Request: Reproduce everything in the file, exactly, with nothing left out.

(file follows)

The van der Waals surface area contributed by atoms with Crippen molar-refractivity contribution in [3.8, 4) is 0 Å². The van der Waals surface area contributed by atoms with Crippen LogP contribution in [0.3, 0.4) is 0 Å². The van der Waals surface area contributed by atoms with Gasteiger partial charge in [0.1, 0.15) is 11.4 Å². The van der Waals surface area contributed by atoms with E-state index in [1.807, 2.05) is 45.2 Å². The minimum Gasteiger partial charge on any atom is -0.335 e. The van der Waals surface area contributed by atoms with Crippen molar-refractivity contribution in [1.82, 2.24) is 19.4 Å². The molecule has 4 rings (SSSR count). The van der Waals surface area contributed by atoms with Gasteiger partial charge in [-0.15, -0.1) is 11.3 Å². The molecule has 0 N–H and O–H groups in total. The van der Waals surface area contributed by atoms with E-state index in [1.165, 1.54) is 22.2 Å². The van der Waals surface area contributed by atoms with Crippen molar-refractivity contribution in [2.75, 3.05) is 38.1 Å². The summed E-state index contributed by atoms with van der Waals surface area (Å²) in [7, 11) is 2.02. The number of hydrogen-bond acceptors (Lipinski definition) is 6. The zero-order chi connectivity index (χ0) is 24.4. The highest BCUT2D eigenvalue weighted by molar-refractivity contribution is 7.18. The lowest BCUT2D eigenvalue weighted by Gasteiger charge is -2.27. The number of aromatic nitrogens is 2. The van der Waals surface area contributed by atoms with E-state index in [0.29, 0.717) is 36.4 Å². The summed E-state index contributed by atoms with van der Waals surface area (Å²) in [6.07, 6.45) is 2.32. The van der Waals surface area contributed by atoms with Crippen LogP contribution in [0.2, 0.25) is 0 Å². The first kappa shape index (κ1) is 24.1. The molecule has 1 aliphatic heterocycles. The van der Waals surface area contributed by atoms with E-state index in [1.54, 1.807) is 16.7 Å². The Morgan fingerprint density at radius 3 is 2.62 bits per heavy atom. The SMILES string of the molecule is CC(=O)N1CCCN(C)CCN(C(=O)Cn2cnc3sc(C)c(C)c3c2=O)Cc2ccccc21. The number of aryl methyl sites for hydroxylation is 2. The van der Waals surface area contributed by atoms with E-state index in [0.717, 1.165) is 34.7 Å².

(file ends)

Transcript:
The van der Waals surface area contributed by atoms with Crippen molar-refractivity contribution in [3.8, 4) is 0 Å². The van der Waals surface area contributed by atoms with Crippen LogP contribution in [0.3, 0.4) is 0 Å². The van der Waals surface area contributed by atoms with Gasteiger partial charge in [0.1, 0.15) is 11.4 Å². The van der Waals surface area contributed by atoms with E-state index in [1.807, 2.05) is 45.2 Å². The minimum Gasteiger partial charge on any atom is -0.335 e. The van der Waals surface area contributed by atoms with Crippen molar-refractivity contribution in [1.82, 2.24) is 19.4 Å². The molecule has 4 rings (SSSR count). The van der Waals surface area contributed by atoms with Gasteiger partial charge in [-0.15, -0.1) is 11.3 Å². The molecule has 0 N–H and O–H groups in total. The van der Waals surface area contributed by atoms with E-state index in [1.165, 1.54) is 22.2 Å². The van der Waals surface area contributed by atoms with Crippen molar-refractivity contribution in [2.75, 3.05) is 38.1 Å². The summed E-state index contributed by atoms with van der Waals surface area (Å²) in [7, 11) is 2.02. The number of hydrogen-bond acceptors (Lipinski definition) is 6. The zero-order chi connectivity index (χ0) is 24.4. The highest BCUT2D eigenvalue weighted by molar-refractivity contribution is 7.18. The lowest BCUT2D eigenvalue weighted by Gasteiger charge is -2.27. The number of aromatic nitrogens is 2. The van der Waals surface area contributed by atoms with E-state index in [0.29, 0.717) is 36.4 Å². The summed E-state index contributed by atoms with van der Waals surface area (Å²) in [6.07, 6.45) is 2.32. The van der Waals surface area contributed by atoms with Crippen LogP contribution in [0.2, 0.25) is 0 Å². The first kappa shape index (κ1) is 24.1. The molecule has 1 aliphatic heterocycles. The van der Waals surface area contributed by atoms with E-state index in [1.54, 1.807) is 16.7 Å². The Morgan fingerprint density at radius 3 is 2.62 bits per heavy atom. The SMILES string of the molecule is CC(=O)N1CCCN(C)CCN(C(=O)Cn2cnc3sc(C)c(C)c3c2=O)Cc2ccccc21. The number of aryl methyl sites for hydroxylation is 2. The van der Waals surface area contributed by atoms with E-state index in [0.717, 1.165) is 34.7 Å².